Spearheading Your ABM Strategy



What is ABM?

According to Adam Sarner, Managing VP of Gartner, Account-based marketing (ABM) is "an approach to traditional B2B lead management and B2B relationship management that uses predictive lead scoring, personalized content, and programmatic advertising techniques to target and engage identified accounts and individuals across all stages of the buying process."

More simply, we at R2i see account-based marketing as the strategic alignment of marketing and sales to effectively segment, target, and deliver personalized marketing campaigns to high-potential and high-value accounts.

For lack of a better analogy, we can compare traditional broad-based inbound marketing strategies to fishing with a large net; it’s effective and will catch quite a bit, but not everything you catch will be what you were hoping for. Contrarily, we can compare account-based marketing to highly scalable spearfishing; it’s more targeted, more efficient, and more likely to yield the return you were aiming for.

Why is ABM so hot right now?

Account-based marketing is far from breaking news. In fact, according to Forrester Vice President and Principal Analyst, Laura Ramos, ABM hasn’t been new since 2004. What makes it buzz-worthy today is the fact that marketing technologies have made it much easier to scale this targeted approach and have given organizations more robust access to (and understanding of) customer data than they’ve ever had before.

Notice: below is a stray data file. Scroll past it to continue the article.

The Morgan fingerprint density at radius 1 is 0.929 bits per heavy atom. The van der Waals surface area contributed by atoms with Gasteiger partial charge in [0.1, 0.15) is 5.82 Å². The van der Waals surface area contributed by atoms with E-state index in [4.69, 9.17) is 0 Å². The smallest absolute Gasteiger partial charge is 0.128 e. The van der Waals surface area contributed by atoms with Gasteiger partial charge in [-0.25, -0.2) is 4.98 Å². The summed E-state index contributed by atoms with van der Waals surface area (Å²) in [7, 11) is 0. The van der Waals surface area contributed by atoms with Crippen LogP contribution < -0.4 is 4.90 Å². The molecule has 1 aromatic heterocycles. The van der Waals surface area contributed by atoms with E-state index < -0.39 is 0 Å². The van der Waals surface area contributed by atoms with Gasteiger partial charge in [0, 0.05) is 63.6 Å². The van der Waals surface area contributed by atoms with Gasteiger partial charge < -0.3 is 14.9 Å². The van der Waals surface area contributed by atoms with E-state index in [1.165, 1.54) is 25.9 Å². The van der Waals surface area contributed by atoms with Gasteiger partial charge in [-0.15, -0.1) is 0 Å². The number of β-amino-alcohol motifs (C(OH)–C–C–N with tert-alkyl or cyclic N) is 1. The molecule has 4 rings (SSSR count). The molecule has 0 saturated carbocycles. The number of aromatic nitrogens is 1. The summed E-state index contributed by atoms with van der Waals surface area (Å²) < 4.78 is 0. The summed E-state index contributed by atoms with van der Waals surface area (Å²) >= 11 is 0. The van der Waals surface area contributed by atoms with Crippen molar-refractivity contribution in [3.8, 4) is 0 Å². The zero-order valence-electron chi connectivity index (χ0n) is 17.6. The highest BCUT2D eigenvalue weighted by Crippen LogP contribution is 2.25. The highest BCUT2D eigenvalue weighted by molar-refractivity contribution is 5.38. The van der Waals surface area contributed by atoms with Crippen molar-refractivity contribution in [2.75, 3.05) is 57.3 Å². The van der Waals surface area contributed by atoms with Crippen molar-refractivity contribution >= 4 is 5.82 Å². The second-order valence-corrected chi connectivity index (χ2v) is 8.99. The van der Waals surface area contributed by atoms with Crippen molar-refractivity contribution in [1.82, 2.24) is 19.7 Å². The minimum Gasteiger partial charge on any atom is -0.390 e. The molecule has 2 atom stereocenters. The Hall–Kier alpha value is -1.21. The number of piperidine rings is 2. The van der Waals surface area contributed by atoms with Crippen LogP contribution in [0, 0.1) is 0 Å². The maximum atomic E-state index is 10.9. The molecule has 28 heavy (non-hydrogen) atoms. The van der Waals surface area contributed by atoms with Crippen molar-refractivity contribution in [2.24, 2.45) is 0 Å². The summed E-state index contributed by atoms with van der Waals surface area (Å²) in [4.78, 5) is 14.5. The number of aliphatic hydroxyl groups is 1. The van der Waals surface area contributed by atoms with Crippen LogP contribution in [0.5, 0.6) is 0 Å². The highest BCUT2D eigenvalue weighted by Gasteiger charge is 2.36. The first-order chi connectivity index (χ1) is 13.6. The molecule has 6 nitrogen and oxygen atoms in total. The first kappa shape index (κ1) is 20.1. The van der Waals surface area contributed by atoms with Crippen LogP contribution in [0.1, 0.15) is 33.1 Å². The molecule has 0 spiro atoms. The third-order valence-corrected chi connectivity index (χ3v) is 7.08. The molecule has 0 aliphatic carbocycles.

Why is ABM important?

B2B organizations seeking to improve ROI of their marketing campaigns are finding success by hypertargeting the business prospects that are most likely to produce higher value for their organization. In fact, “97% of marketers achieved a higher ROI with ABM than with any other marketing initiative”, according to the Alterra Group.

How can you implement an ABM strategy?


1. First and foremost, you need to become a customer-obsessed organization. At the heart of ABM strategy is the ability to live and breathe your customer data. A common misconception about ABM is that you need to always target specific singular business accounts. The actuality of this approach can indeed include singular business accounts, but it can also include account groups or niches – groups of businesses, business types, or verticals that share commonalities which can be segmented. To set your business up for ABM success, take the time to thoroughly understand the needs and challenges of your target audiences, using customer analytics and persona research to identify overarching patterns.


2. Gain organizational buy-in. For ABM to be successful, both sales and marketing teams need to be fully aligned on goals, objectives, and metrics. If the goal of sales is to spear a barracuda, the goal of marketing also needs to be spearing that barracuda, and vice versa. ABM resources will be allocated differently compared to an inbound marketing strategy, so the whole organization will need to be on board and ready to shift.